Cardio vs. Strength Training
When it comes to losing weight there is a pretty broad mix of different things people tell you to do. Some swear that cardio is the only way to get thin. Others maintain that strength training (weights) is the way to go.
But who is right? And what should you be doing?
Unsurprisingly, the answer isn’t simple. The results you desire dictate the kind of exercise and how much of it you should undertake.
Before we begin, what do we mean by cardio, and what do we mean by strength training?
Strength Training = exercises designed to build strength and stimulate muscle development through the use of increasing resistance, for example, lifting freeweights or using resistance bands. An intense strength training session could count as a cardio workout if it raises your heart rate enough!
Cardio = cardiovascular exercise. This is any exercise that increases your heart rate dramatically. Examples of cardio are things like running, rowing or using an elliptical machine.
To Build Speed and Strength
Cardio: Exercises such as running should help strengthen leg muscles and increase speed and fitness levels, allowing you to exercise harder, burn more calories and build more strength.
However, your body is great at adapting to change. Just pacing out those 10 miles a week on a treadmill isn’t going to be enough. Your body will get used to the exercise and you’ll quickly find yourself plateauing.
In order to continuously see results, you need to push your body outside its comfort zone with speed training cardio workouts. These can jump-start your metabolism, help burn fat and increase endurance.
Strength Training: As the name suggests this is about building strength. If you want to be faster and stronger, you’re going to want stronger muscles.
More than that, strength training allows you to work muscle groups all over your body, most importantly your core and back muscles. This will help you better support your body weight and maintain good form, resulting in more powerful muscles.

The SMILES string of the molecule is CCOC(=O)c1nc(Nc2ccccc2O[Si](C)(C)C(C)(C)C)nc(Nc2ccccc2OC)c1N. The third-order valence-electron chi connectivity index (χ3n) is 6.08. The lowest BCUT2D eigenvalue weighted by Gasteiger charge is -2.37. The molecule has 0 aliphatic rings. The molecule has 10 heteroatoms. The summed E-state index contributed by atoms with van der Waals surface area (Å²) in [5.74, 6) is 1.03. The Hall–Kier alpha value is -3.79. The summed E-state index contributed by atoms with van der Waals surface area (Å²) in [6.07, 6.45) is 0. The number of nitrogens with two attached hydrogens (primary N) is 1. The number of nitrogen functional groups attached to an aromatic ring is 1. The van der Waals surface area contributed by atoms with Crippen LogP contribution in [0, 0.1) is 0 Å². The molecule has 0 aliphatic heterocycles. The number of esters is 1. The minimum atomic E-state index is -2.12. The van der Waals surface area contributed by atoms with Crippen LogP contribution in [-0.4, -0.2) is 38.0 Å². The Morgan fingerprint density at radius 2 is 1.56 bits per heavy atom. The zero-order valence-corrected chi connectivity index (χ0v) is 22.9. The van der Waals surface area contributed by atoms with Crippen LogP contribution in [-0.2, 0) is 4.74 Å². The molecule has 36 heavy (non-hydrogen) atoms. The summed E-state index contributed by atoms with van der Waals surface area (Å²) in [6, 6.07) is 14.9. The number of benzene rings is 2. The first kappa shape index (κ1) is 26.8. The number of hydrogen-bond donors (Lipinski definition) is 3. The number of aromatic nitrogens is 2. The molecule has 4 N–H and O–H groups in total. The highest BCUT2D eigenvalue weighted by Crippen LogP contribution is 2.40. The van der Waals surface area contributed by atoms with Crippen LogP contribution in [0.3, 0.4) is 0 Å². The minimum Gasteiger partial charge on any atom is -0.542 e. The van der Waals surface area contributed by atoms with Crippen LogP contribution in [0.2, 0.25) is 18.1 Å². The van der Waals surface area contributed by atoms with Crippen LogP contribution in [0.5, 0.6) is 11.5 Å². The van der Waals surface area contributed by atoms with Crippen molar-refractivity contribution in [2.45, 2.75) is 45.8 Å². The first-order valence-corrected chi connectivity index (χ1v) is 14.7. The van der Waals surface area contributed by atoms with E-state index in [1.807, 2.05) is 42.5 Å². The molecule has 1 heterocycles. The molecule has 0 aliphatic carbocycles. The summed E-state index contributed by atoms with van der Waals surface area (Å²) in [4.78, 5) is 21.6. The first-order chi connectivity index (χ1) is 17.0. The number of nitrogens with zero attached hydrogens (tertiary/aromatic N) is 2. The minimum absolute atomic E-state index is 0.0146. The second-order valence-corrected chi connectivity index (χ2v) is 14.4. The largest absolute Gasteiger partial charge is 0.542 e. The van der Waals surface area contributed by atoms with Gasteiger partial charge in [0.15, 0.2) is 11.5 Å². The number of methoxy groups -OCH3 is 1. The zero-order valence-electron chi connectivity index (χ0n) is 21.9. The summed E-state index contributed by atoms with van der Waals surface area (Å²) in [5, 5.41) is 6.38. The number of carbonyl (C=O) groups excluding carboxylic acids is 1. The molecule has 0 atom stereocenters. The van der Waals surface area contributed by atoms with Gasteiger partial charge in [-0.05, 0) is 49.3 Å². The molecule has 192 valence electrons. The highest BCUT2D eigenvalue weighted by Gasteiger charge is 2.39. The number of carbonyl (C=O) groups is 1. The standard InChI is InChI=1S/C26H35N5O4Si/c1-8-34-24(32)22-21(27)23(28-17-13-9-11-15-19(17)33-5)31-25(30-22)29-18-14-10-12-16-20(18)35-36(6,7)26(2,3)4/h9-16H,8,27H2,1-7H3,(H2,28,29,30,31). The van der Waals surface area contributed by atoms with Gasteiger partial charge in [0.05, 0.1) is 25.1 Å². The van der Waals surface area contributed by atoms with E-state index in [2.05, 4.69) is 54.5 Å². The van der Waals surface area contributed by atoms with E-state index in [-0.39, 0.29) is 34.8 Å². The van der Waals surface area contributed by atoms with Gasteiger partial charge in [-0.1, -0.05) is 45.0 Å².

To Burn Calories
Cardio: For burning calories and reducing body mass, cardio has the upper hand. However, it’s not quite as simple as burning off the pounds.
It has been found that people who ostensibly do just cardio burn large amounts of muscle mass along with the fat.
Strength Training: This doesn’t burn as many calories, but it does promote the development of muscle mass. This is important because muscle mass, even when idle requires more fuel for everyday functions than fat does. So, by building up muscle you will burn more calories over time.
It also takes energy to repair the muscles you break down during training. One thing to remember: muscle weighs more than fat. So, if you want to lose weight and only care about what the scales say, adding muscle will slow that process down.
If your goal then is to lose weight quickly, a cardio-heavy exercise regime is going to be best for you. However, if you want to keep the pounds off, you need to put on some muscle at the same time.
The right exercise can help you improve your quality of life. Cardio is proven to help with a number of ailments, including, but not limited to, helping blood pressure, strengthening your heart and helping with osteoporosis.